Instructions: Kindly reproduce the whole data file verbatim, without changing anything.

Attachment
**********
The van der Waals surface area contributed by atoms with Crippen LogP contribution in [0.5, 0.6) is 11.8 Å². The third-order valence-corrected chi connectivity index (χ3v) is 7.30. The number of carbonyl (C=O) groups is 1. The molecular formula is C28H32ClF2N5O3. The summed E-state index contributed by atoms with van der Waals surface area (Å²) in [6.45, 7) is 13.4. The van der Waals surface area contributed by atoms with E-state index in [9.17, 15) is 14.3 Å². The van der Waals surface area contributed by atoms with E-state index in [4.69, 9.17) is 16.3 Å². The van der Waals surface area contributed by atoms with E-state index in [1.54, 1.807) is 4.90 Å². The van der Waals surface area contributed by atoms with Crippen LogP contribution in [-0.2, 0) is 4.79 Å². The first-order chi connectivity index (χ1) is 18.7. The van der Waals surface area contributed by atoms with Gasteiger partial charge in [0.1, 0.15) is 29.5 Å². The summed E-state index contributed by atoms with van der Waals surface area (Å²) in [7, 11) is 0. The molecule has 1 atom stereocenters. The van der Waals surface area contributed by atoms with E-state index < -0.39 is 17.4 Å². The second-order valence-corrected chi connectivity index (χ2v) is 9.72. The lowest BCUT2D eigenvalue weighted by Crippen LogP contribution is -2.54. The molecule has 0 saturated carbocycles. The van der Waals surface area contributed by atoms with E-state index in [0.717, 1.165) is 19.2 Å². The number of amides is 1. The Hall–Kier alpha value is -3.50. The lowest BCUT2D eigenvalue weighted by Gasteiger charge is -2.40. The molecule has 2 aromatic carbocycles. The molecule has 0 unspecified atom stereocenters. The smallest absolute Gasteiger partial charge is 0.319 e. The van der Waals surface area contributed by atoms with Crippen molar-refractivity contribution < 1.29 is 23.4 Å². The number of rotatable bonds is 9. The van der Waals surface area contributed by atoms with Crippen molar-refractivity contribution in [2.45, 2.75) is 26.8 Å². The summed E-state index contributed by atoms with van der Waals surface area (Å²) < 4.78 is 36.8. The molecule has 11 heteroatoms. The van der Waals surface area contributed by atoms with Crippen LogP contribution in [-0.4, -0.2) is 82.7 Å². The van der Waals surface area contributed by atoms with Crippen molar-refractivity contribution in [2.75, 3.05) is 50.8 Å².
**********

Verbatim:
The van der Waals surface area contributed by atoms with Crippen LogP contribution in [0.5, 0.6) is 11.8 Å². The third-order valence-corrected chi connectivity index (χ3v) is 7.30. The number of carbonyl (C=O) groups is 1. The molecular formula is C28H32ClF2N5O3. The summed E-state index contributed by atoms with van der Waals surface area (Å²) in [6.45, 7) is 13.4. The van der Waals surface area contributed by atoms with E-state index in [9.17, 15) is 14.3 Å². The van der Waals surface area contributed by atoms with E-state index in [4.69, 9.17) is 16.3 Å². The van der Waals surface area contributed by atoms with E-state index in [1.54, 1.807) is 4.90 Å². The van der Waals surface area contributed by atoms with Crippen LogP contribution in [-0.2, 0) is 4.79 Å². The first-order chi connectivity index (χ1) is 18.7. The van der Waals surface area contributed by atoms with Gasteiger partial charge in [0.1, 0.15) is 29.5 Å². The summed E-state index contributed by atoms with van der Waals surface area (Å²) in [7, 11) is 0. The molecule has 1 atom stereocenters. The van der Waals surface area contributed by atoms with E-state index < -0.39 is 17.4 Å². The second-order valence-corrected chi connectivity index (χ2v) is 9.72. The lowest BCUT2D eigenvalue weighted by Crippen LogP contribution is -2.54. The molecule has 0 saturated carbocycles. The van der Waals surface area contributed by atoms with E-state index in [0.717, 1.165) is 19.2 Å². The number of amides is 1. The Hall–Kier alpha value is -3.50. The lowest BCUT2D eigenvalue weighted by Gasteiger charge is -2.40. The molecule has 2 aromatic carbocycles. The molecule has 0 unspecified atom stereocenters. The smallest absolute Gasteiger partial charge is 0.319 e. The van der Waals surface area contributed by atoms with Crippen molar-refractivity contribution < 1.29 is 23.4 Å². The number of rotatable bonds is 9. The van der Waals surface area contributed by atoms with Crippen molar-refractivity contribution in [2.45, 2.75) is 26.8 Å². The summed E-state index contributed by atoms with van der Waals surface area (Å²) < 4.78 is 36.8. The molecule has 11 heteroatoms. The van der Waals surface area contributed by atoms with Crippen LogP contribution in [-0.4, -0.2) is 82.7 Å². The van der Waals surface area contributed by atoms with Crippen molar-refractivity contribution in [2.75, 3.05) is 50.8 Å².